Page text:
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County plans changes in recycling centers
Schedules not final; will begin in May
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With proposed changes in the recycling world making it more difficult and expensive to handle solid waste, Bulloch County commissioners have a plan in mind that would make things easier on residents and be more cost-effective for taxpayers. - photo by Special

With proposed changes in the recycling world making it more difficult and expensive to handle solid waste, Bulloch County commissioners have a plan in mind that would make things easier on residents and be more cost-effective for taxpayers.

No current disposal sites will close, but there would be changes in hours of operation and methods of disposal, said Bulloch County Manager Tom Couch. A plan is in discussion, but not yet finalized. Once approved, the changes would be implemented in early May

“China’s ‘National Sword’ policy, enacted in January 2018, banned the import of most plastics and other material headed for that nation’s recycling processors,” he said. “This policy has significantly impacted the worldwide recycling market, including Bulloch County’s recycling efforts. While interest in recycling has increased, the contamination of the recyclable material significantly impacts the long-term sustainability of recycling in Bulloch County.”

It has become too costly to take in recyclables that are contaminated, so the county plans to revamp its waste disposal system, he said.

There will be changes in which disposal sites in the county are either actual recycling centers or simply sites that accept all household waste, not separated into recyclables. There are planned changes that extend the operational hours of county disposal sites, and only some will be manned by attendants, Couch said.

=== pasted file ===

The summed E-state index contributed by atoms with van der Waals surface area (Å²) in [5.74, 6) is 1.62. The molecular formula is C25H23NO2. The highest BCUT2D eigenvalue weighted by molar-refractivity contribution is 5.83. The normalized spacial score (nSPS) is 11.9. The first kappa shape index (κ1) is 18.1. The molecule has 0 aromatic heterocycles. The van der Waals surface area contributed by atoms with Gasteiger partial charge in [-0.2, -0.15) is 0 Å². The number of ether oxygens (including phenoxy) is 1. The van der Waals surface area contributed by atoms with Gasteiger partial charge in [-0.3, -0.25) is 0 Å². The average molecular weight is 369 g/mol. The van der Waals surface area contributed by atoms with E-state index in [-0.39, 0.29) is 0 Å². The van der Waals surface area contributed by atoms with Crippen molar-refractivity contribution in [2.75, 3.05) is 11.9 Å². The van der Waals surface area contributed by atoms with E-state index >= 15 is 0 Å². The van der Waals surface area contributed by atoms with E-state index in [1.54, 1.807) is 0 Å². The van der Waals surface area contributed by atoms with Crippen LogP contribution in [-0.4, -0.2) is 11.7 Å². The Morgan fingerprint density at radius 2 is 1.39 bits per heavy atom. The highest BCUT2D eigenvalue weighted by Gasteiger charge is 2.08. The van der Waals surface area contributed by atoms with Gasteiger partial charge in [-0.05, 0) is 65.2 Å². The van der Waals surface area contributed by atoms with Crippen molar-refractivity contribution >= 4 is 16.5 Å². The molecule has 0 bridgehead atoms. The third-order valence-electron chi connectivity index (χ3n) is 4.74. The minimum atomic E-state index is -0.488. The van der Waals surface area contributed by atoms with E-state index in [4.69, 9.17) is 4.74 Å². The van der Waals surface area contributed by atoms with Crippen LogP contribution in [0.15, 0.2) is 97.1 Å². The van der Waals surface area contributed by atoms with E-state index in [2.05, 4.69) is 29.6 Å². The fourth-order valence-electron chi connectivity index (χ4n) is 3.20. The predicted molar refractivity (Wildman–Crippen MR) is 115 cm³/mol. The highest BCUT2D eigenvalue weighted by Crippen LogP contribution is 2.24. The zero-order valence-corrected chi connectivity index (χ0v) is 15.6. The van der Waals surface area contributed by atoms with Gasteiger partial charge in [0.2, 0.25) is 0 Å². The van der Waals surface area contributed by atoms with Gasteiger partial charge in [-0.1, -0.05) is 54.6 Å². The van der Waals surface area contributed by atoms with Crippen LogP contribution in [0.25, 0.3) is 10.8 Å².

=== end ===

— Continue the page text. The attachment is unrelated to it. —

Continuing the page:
Called “convenience centers,” the disposal sites will be more accessible and user-friendly, but the public still needs to do its part, he said.

Bulloch County officials “… must continue to educate the public regarding how and what to recycle,” he said. “The County will install additional and more visual signs on containers at the convenience centers. “

There will still be attendants at the actual recycling centers to ensure proper disposal.

“While these efforts are important, active and trained recycling center attendants are needed to monitor recycling at the convenience centers (that offer recycling) to educate the public and remove recycling contaminants,” he said. “Because the convenience center traffic varies significantly throughout the county (20 to 350 vehicles per day), a re-alignment of personnel, hours and days of operation, and recycling containers is needed to ensure the long-term sustainability of recycling.”

 

Proposed plans

Couch said proposed plans for the Cypress Lake, Pretoria-Rushing, Olney Station, Mill Creek, and Simons Road sites, which see daily visits from 135 to 350, call for hours of operation from 6:30 a.m. to 8 p.m. Monday through Wednesday, and Friday and Saturday and 1 to 6 p.m. on Sunday. They would be closed on Thursdays.

Couch said the plan would increase operational hours for these sites to a combined 3,806 hours more a year than current operations.

These centers would be redesigned, using larger containers, provide better circulation, and more lighting. The county would remove compactors, and bulk and household waste would be combined into two 40-yard containers, he said.